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Lands of Promise
By 1850 the national territory stretched over forest, plain, and mountain. Within its far-flung limits dwelt 23 million people in a Union comprising 31 states. In the East, industry boomed. In the Midwest and the South, agriculture flourished. After 1849 the gold mines of California poured their precious ore into the channels of trade.|
New England and the Middle Atlantic states were the main centers of manufacturing, commerce, and finance. Principal products of these areas were textiles, lumber, clothing, machinery, leather, and woolen goods. The maritime trade had reached the height of its prosperity; vessels flying the American flag plied the oceans, distributing wares of all nations.
The South, from the Atlantic to the Mississippi River and beyond, featured an economy centered on agriculture. Tobacco was important in Virginia, Maryland, and North Carolina. In South Carolina, rice was an abundant crop. The climate and soil of Louisiana encouraged the cultivation of sugar. But cotton eventually became the dominant commodity and the one with which the South was identified. By 1850 the American South grew more than 80 percent of the world's cotton. Slaves cultivated all these crops.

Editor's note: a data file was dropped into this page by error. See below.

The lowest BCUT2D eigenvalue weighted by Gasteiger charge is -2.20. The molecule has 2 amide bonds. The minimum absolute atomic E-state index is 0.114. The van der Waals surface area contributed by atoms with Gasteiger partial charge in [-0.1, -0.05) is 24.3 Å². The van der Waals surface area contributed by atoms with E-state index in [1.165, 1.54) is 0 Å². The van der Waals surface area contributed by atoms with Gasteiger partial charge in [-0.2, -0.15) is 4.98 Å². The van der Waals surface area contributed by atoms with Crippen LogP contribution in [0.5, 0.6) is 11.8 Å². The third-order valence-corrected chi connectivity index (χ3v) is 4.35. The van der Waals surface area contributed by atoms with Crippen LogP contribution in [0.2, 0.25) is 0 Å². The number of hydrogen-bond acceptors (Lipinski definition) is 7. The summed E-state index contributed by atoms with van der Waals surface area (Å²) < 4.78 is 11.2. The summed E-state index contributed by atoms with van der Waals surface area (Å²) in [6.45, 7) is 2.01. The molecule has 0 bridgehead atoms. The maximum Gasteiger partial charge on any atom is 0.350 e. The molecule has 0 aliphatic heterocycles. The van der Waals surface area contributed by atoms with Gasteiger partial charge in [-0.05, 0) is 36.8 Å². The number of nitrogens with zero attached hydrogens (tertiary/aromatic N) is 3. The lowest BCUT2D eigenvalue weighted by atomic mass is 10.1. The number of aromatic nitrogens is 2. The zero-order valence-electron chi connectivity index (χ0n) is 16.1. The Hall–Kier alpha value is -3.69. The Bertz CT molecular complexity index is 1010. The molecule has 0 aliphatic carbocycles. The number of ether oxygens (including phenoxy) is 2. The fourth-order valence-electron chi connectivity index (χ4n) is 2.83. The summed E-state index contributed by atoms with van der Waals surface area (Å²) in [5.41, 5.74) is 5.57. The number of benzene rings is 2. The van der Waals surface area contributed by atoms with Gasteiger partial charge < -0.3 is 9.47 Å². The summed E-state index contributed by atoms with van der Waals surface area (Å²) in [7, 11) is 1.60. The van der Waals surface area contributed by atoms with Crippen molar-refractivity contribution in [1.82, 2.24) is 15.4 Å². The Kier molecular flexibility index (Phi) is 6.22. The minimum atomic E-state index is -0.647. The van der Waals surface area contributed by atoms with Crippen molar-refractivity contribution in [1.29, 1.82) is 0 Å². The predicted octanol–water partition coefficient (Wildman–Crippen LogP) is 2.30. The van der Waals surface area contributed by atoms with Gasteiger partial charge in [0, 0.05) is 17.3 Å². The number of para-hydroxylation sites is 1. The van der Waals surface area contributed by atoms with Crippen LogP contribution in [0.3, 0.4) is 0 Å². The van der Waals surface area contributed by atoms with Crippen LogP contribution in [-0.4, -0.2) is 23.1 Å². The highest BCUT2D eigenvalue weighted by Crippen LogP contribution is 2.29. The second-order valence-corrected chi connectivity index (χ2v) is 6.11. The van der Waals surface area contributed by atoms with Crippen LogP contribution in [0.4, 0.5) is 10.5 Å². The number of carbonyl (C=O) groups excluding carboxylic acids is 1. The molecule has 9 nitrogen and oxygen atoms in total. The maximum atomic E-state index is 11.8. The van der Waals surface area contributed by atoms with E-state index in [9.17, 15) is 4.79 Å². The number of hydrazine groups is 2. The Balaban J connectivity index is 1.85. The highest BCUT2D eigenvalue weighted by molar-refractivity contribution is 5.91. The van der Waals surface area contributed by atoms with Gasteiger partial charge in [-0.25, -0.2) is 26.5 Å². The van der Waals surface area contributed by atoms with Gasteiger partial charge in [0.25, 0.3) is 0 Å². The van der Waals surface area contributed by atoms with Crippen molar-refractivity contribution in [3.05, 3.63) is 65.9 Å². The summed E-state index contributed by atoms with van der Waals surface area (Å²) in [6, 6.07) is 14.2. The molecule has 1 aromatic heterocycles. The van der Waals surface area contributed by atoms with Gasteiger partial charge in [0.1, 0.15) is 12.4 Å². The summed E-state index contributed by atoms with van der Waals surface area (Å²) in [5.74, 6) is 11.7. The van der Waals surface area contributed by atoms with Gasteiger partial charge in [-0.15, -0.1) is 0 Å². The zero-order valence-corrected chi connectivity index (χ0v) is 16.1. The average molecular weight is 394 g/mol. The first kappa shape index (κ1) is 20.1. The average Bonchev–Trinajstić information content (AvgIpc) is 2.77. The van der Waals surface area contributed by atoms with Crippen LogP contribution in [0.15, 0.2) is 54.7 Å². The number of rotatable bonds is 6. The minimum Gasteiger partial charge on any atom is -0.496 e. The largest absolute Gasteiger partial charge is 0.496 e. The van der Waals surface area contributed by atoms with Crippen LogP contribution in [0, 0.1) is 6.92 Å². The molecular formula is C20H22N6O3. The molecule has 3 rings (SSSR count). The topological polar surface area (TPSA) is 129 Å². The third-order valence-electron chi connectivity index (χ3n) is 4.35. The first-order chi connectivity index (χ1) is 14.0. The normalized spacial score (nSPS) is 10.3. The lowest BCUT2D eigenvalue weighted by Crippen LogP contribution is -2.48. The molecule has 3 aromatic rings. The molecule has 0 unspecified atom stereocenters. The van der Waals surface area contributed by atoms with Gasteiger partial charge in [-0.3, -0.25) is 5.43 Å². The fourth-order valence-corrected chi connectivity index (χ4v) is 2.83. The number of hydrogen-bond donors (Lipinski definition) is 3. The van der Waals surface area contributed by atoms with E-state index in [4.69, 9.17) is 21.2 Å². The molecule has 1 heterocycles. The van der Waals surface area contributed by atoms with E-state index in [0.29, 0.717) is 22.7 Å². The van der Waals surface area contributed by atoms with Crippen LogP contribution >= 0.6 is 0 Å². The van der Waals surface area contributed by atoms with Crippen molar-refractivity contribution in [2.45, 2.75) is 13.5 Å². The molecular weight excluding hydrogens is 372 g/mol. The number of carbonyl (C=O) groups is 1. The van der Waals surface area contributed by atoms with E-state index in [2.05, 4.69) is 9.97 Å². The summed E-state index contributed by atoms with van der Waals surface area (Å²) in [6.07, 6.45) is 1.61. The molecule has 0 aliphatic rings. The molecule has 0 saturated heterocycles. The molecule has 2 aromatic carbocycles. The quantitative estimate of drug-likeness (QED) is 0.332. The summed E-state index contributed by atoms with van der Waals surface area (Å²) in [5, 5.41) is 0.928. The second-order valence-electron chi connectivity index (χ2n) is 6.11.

The Midwest, with its boundless prairies and swiftly growing population, flourished. Europe and the older settled parts of America demanded its wheat and meat products. The introduction of labor-saving implements – notably the McCormick reaper (a machine to cut and harvest grain) – made possible an unparalleled increase in grain production. The nation's wheat crops swelled from some 35 million hectoliters in 1850 to nearly 61 million in 1860, more than half grown in the Midwest.
An important stimulus to the country's prosperity was the great improvement in transportation facilities; from 1850 to 1857 the Appalachian Mountain barrier was pierced by five railway trunk lines linking the Midwest and the Northeast. These links established the economic interests that would undergird the political alliance of the Union from 1861 to 1865. The South lagged behind. It was not until the late 1850s that a continuous line ran through the mountains connecting the lower Mississippi River area with the southern Atlantic seaboard.
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Text courtesy of the U.S. State Department, Bureau of International Information Programs, 2005